If you know the answer to this question, you’re well on your way to marketing success.
If you’re not sure what I mean when I ask, “What’s a lead worth?” then let’s talk it out for a minute. This could dramatically change the way you do business.
Calculating the Value of a Lead
Here’s what you’ll need to know to determine the value of a lead:
Sales conversion rate (or “close rate”): The total number of leads divided by the number of closed leads. So, for example, if you have 100 leads come in and 10 close, then you have a 10% sales conversion rate, or close rate. Note that this is an offline conversion rate, not one that occurs online.
Average sale value: This might be a hard one for some companies, simply because they carry more than one product line. For example, some leads might be for products that sell for $30,000, and some for turnkey solutions that cost only $250. If that’s your situation, it might be easiest to consider just the average of one product line for starters.
To simplify this illustration, we’ll say that a sale has an average value of $1,000.
So, now that we’ve dug through sales records and web data, and done some quick math, here’s what we have for our example numbers:
Sales Conversion Rate: 20%
Average Sale Value: $1,000
Now multiply the close rate by your sale value to get your average lead value:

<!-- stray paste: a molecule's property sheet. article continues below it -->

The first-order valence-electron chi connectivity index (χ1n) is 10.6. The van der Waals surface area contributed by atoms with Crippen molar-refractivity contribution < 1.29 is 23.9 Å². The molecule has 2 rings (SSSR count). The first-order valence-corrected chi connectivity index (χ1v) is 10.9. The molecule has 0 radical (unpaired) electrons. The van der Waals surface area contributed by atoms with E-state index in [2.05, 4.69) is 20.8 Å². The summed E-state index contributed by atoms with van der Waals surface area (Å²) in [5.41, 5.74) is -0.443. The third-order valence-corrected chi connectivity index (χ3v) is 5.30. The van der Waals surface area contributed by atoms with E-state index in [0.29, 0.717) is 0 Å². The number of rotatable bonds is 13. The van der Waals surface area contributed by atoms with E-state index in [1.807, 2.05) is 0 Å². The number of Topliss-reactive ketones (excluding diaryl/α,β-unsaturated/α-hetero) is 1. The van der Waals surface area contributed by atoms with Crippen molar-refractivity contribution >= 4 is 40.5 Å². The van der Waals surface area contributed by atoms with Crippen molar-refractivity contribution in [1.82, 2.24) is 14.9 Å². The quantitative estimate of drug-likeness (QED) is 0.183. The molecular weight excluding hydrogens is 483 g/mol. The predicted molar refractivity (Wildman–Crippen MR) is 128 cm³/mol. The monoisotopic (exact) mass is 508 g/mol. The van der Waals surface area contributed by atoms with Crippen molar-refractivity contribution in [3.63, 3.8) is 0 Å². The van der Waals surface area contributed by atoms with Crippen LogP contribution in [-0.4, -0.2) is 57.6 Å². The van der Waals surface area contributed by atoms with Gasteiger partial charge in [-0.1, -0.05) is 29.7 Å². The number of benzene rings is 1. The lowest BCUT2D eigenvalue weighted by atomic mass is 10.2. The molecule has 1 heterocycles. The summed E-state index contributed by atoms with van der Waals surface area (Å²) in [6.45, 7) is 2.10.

20% x $1,000 (.2 x 1000) = $200.
Ok, so what?
Well, now we have the average value of a lead, which means you’re a step closer to determining whether your marketing efforts are returning what you need them to. You’re empowered to make decisions based on data, not on hunches and gut feelings.
For example, if you’re running paid search and it’s costing between $185 and $220 to capture a lead, then you might need to consider ways of pruning the account.* And if your email efforts only cost about $35 to capture a qualified lead, then you will want to do everything in your power to increase those efforts and push every boundary you can. You can measure the value of a channel (email, PPC, organic search, etc.) instead of having to judge the website as a whole based on your top line.
Once you know the value of a lead, then you have a hard number to use as a measuring stick, and it can inform any number of business decisions. That is why you need to what a lead is worth.
Check out Part 2 to see how the performance of your website plays into this whole equation, as we look at website conversion rate and how it can have a compounding effect on your sales.
* If you are running your own AdWords account and think you’re missing opportunity, considering letting Pryor Consultation perform an AdCheck account audit on your campaigns. We have a proven track record of finding hidden value and implementing improvements that will quickly result in returns.